by Kari Diane Pike
I recently completed a class in adolescent developmental psychology. The class differed from the childhood developmental psych class I took previously and the adult developmental psych class in which I am currently enrolled. Those two classes focus more on the clinical side of the developing mind. The adolescent class focuses more on parenting skills and interesting discussions about how the people we serve are the people we love most. What does that have to do with adolescents? My first thought was that perhaps the adolescent mind is so impossible to understand that all we can do is learn how to defend ourselves. By the time I finished the course, I had a new perspective of parenting, love, and our purpose in this life.
I bring this subject up because for the past 10 days I have been away from home caring for my oldest son's family as they welcome a new baby into their lives. The fifth day of my absence, I received the following e-mail from our 14-year-old daughter:
dont be surprised if im dead by the time you get home on monday.
i have had WAYY too many days of locking myself in my room to ignore the kids' fighting.
i am TIRED of meals from boxes and microwaves!!
AND the phones have been really messed up and
I WANT A CELL PHONE!!!!!
infact, i actually NEED one seeing as how the phones never work anymore, and right now, bcuz dad is gone, if i had to get a ahold of him, i wouldnt be able to.
Mom, you have NOO idea how much i miss you<3
i NEED to get out of this house, i have no idea how you do it. after two hours i gave up trying to stop Levi and Micaela from fighting.
its WAAYYYY hard.
anyway. ily, miss you, and think you should talk dad into getting me a cell phone!! =D
(After I read this, I didn't have the heart to tell her that since the baby hadn't been born yet, that it looked like I was going to need to stay for at least 4 extra days.)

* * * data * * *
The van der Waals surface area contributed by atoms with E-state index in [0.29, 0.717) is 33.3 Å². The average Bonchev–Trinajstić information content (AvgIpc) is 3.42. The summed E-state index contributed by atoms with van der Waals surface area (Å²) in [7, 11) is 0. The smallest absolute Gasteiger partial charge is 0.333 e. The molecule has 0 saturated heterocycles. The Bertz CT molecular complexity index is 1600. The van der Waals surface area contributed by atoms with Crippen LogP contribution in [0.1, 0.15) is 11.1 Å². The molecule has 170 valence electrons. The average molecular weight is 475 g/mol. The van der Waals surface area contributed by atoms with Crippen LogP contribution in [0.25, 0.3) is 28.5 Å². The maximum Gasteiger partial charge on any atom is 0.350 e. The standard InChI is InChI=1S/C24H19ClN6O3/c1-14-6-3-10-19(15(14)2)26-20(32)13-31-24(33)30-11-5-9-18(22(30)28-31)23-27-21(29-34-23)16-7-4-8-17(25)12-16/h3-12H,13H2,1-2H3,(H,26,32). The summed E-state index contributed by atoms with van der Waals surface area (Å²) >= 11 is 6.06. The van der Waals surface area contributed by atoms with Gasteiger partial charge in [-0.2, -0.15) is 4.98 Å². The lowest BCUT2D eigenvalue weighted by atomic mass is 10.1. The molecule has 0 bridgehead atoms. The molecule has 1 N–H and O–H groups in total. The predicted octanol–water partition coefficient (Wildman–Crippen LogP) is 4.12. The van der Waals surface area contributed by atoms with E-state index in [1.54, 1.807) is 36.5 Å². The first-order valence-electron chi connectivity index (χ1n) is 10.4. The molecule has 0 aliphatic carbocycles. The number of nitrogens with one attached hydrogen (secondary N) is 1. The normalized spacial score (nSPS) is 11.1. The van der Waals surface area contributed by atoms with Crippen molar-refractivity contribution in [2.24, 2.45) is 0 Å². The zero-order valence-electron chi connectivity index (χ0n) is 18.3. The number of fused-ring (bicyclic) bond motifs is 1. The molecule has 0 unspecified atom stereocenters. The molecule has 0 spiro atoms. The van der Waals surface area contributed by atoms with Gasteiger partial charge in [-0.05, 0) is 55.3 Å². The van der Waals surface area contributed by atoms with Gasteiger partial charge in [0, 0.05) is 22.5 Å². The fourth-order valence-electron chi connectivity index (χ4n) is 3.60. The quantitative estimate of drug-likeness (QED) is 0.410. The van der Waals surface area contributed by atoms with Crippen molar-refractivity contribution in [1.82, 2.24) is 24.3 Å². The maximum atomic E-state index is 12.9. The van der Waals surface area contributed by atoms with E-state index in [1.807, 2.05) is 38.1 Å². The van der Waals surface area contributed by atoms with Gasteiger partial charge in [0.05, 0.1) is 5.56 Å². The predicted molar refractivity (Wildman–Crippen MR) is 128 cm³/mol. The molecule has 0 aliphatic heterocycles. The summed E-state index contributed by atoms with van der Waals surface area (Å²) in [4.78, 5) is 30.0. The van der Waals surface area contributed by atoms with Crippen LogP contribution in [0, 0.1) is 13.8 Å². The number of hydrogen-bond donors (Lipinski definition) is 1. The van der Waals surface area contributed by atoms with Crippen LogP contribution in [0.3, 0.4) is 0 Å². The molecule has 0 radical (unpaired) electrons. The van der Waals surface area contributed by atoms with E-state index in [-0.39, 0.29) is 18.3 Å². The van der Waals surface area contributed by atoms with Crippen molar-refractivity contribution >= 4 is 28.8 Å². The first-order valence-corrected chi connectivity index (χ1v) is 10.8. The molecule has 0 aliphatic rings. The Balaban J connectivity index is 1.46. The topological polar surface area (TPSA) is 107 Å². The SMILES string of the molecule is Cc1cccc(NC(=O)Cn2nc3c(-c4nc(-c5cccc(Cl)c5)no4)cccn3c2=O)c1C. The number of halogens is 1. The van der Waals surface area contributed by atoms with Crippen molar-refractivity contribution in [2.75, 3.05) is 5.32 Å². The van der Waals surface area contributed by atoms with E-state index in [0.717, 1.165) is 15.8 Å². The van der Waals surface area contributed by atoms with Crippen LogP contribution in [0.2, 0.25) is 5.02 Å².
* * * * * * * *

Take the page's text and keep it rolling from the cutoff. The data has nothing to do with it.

My first reaction to the message was to laugh. When did my daughter become such a drama queen? Later, I started thinking about the things my daughter expressed. She not only misses my cooking, but she has begun to recognize that being a mom involves more than just cooking and cleaning. She is learning that sometimes "It's waayyy hard."
My hope is that she will learn that along with the being "way hard," parenting follows the rule: With the greatest tests come the greatest blessings.
Our ninth grandchild was born Monday, July 16. As I watched his mother labor to bring him into the world, I relived the births of each of my children. I felt each contraction and I wished I could take the pain away from her. But the pain is part of the memory, branding each child's name into our hearts forever. Gideon came into this world on his own schedule and weighing a whopping 10 pounds, 11 ½ ounces. There were several tense moments as shoulder distocia (my son claims this is another way of saying," Geez, wasn't his head big enough?") and hemorrhaging threatened the lives of both mother and baby. Fortunately, the experienced midwives were guided in their actions and all is well.
We most certainly love the ones we serve. That is why a mother can love her children so fiercely. It is the reason we were given this earth to live on and the reason our Savior gave his life for us. Because he loves us.